Stop exploiting trolley collectors


trolley, supermarket,The Fair Work Ombudsman is urging the nation’s major supermarket chains and shopping centres to help stamp out exploitation of vulnerable trolley collectors. 

According to the 2011 Census, more than a third of the 1500 strong national trolley collecting workforce is under 20 years old and 40 per cent did not have an education beyond Year 10.

Twenty nine per cent of trolley collectors were born outside of Australia, many have limited English, and anecdotal evidence suggests many have physical or other disabilities.

In some cases, the Fair Work Ombudsman has discovered trolley collectors working for as little as $5 an hour for their physically demanding and often dangerous work.

In the past six years, the Fair Work Ombudsman and its predecessor have recouped more than $433,241 for 528 underpaid trolley collectors at supermarket sites across Australia.

In Melbourne CBD, $7200 was reimbursed to a Middle Eastern trolley collector, who came forward after not being paid for six week’s work.

Since January 1, 2007, 11 matters have been placed before the courts alleging underpayment of trolley collectors, and the industry remains a persistent source of complaints.

Of those litigations which have been finalised, the Fair Work Ombudsman has achieved penalties totalling $288,000 in cases alleging the underpayment of dozens of trolley collectors by more than $426,000.

Currently, the Fair Work Ombudsman has four separate matters before the Courts alleging that collectively, 71 trolley collectors have been underpaid almost $485,000.

Fair Work Ombudsman, Natalie James, said big companies sub-contracting out services on their sites have a responsibility to ensure those contracts do not undercut minimum employee entitlements.

James says the Fair Work Ombudsman is determined to hold major employers to account for their procurement decisions, suggesting that they cannot turn a “blind eye” to minimum employee entitlements during the tendering process.

“Undercutting competitors’ costs is often the easiest way to win work and labour is the most significant cost,” she said.

“Costs can, however, only be legitimately reduced so far before the statutory safety net is threatened, usually by below award wages or employees being ‘misclassified’ as independent contractors.”

Observing that the Fair Work Ombudsman deals with the contract trolley services industry more than it would like, James welcomed a commitment from one major service provider, United Trolley Collections (UTC), to partner with the Agency to ensure its sub-contractors are fully compliant with workplace laws.

UTC, which has more than 60 independent contractors and provides services throughout Australia, including at more than 700 Coles sites, has entered into a Proactive Compliance Deed (PCD) with the Fair Work Ombudsman.

Under the terms of the Deed, UTC will:

  • Take all “reasonable steps” to ensure its contractors are compliant with workplace laws, including designing and implementing a training program to ensure they understand their obligations,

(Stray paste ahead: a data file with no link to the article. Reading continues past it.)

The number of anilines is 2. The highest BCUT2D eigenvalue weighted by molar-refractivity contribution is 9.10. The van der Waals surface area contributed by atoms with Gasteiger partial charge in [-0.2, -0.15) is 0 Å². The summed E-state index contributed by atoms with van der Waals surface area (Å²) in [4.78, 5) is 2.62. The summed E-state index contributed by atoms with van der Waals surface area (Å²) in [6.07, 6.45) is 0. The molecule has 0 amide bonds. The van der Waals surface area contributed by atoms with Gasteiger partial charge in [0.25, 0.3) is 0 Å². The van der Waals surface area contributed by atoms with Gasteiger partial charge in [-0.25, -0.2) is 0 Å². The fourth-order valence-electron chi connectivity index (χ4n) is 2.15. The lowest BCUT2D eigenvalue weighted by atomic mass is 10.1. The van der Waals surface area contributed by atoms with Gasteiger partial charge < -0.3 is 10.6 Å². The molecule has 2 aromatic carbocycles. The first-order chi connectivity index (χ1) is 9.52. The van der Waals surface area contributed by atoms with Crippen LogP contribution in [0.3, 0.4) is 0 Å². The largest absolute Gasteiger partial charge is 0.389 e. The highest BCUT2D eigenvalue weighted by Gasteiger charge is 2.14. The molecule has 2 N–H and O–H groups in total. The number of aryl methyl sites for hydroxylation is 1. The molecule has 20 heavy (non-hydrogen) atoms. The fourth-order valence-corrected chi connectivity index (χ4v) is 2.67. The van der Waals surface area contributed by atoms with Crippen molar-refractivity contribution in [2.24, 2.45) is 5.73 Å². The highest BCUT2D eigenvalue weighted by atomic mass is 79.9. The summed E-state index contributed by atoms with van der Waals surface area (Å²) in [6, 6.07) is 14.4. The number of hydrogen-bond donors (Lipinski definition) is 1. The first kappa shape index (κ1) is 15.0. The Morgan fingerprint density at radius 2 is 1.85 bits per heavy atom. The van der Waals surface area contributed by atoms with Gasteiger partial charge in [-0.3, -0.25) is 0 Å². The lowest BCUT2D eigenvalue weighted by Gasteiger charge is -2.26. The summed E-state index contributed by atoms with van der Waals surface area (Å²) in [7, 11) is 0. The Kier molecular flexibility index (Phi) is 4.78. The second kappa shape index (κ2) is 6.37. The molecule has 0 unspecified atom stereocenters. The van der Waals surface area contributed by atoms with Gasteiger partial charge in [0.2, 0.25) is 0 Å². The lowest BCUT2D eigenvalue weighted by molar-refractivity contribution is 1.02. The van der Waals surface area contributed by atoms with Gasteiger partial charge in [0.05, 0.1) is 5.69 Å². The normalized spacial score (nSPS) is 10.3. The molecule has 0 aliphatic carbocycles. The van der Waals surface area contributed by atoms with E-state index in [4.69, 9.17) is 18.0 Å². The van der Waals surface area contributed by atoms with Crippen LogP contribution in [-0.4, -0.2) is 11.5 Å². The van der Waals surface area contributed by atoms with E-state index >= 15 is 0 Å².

• Work directly with its contractors to resolve future workplace complaints and rectify any underpayment of wages which are identified, and
  • Arrange to independently audit the pay packets of 10 per cent of trolley collectors employed at sites operated by its contractors in every state and territory and rectify any issues identified.

“The Deed provides a framework for us to work together. If the Fair Work Ombudsman just continues to react to complaints, it is not going to make significant inroads into the workplace relations compliance issues that exist in this industry.

James says her agency has been concerned about supermarket chains that focus solely on cost when contracting out trolley collection services.

“Simply choosing the provider who offers the lowest price, without looking closer or asking questions about how they can offer such low prices, can potentially expose supermarket chains to reputation damage in the event that the provider turns out to be underpaying their employees or engaging in sham contracting practices,” she said.

“It can also potentially expose individual managers and their company to financial penalties.

“Workplace relations legislation provides a mechanism through which someone other than the employer who is involved in a contravention of workplace laws may be held accountable for the contravention, and subject to penalties.

The Fair Work Ombudsman is increasingly investigating top of the supply chain practices which result in employees being underpaid or sham contracting.

“We are doing this not only because such practices often result in vulnerable employees missing out on basic rights and protections like penalties, overtime, allowances or leave – but also because such practices mean that businesses which are doing the right thing by their employees find themselves on an uneven playing field and can’t compete,” James said.

James says supermarket chains who want to put their hand up and publicly demonstrate their commitment to strong corporate leadership should “have a conversation” with the Fair Work Ombudsman.

“We want to see leadership from the top, a commitment to ethical and moral, as well as lawful practices, and let it become the standard. We need to change the culture – not just a few operators,” she said.

The Fair Work Ombudsman’s new website can assist large and small business operators with workplace relations issues.

Similarly, employers can call the Fair Work Infoline on 13 13 94 to speak with an expert adviser.

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